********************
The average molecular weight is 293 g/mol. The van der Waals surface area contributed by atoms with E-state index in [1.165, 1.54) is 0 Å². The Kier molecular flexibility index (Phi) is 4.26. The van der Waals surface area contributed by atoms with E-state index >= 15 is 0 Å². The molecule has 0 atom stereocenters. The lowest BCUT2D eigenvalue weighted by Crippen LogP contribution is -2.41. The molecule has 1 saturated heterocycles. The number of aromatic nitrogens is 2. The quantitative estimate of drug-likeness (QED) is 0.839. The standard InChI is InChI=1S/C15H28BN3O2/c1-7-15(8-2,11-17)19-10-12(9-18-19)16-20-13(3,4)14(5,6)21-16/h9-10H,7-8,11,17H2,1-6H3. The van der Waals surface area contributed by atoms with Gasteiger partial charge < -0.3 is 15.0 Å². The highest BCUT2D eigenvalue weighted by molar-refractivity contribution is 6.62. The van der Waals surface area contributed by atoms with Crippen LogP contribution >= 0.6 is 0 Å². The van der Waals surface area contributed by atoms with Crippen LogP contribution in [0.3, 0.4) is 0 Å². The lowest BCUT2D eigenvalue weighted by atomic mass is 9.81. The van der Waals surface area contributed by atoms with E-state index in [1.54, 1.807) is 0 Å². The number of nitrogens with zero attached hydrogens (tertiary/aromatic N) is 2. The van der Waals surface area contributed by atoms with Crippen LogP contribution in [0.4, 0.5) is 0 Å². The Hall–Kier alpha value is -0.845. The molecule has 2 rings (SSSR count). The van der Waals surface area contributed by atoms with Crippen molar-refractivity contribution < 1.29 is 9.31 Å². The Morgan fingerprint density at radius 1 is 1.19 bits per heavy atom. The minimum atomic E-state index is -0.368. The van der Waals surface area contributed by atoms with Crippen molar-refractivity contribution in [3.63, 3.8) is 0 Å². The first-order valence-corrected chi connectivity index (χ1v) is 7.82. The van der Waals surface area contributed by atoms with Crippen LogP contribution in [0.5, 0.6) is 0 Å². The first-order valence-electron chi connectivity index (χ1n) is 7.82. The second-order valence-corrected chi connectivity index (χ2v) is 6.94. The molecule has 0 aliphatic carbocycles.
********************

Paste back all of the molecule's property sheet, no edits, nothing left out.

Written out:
The average molecular weight is 293 g/mol. The van der Waals surface area contributed by atoms with E-state index in [1.165, 1.54) is 0 Å². The Kier molecular flexibility index (Phi) is 4.26. The van der Waals surface area contributed by atoms with E-state index >= 15 is 0 Å². The molecule has 0 atom stereocenters. The lowest BCUT2D eigenvalue weighted by Crippen LogP contribution is -2.41. The molecule has 1 saturated heterocycles. The number of aromatic nitrogens is 2. The quantitative estimate of drug-likeness (QED) is 0.839. The standard InChI is InChI=1S/C15H28BN3O2/c1-7-15(8-2,11-17)19-10-12(9-18-19)16-20-13(3,4)14(5,6)21-16/h9-10H,7-8,11,17H2,1-6H3. The van der Waals surface area contributed by atoms with Gasteiger partial charge < -0.3 is 15.0 Å². The highest BCUT2D eigenvalue weighted by molar-refractivity contribution is 6.62. The van der Waals surface area contributed by atoms with Crippen LogP contribution >= 0.6 is 0 Å². The van der Waals surface area contributed by atoms with Crippen LogP contribution in [0.3, 0.4) is 0 Å². The lowest BCUT2D eigenvalue weighted by atomic mass is 9.81. The van der Waals surface area contributed by atoms with E-state index in [1.54, 1.807) is 0 Å². The number of nitrogens with zero attached hydrogens (tertiary/aromatic N) is 2. The van der Waals surface area contributed by atoms with Crippen LogP contribution in [0.4, 0.5) is 0 Å². The Hall–Kier alpha value is -0.845. The molecule has 2 rings (SSSR count). The van der Waals surface area contributed by atoms with Crippen molar-refractivity contribution < 1.29 is 9.31 Å². The Morgan fingerprint density at radius 1 is 1.19 bits per heavy atom. The minimum atomic E-state index is -0.368. The van der Waals surface area contributed by atoms with Crippen molar-refractivity contribution in [3.63, 3.8) is 0 Å². The first-order valence-corrected chi connectivity index (χ1v) is 7.82. The van der Waals surface area contributed by atoms with Crippen LogP contribution in [0.5, 0.6) is 0 Å². The first-order valence-electron chi connectivity index (χ1n) is 7.82. The second-order valence-corrected chi connectivity index (χ2v) is 6.94. The molecule has 0 aliphatic carbocycles.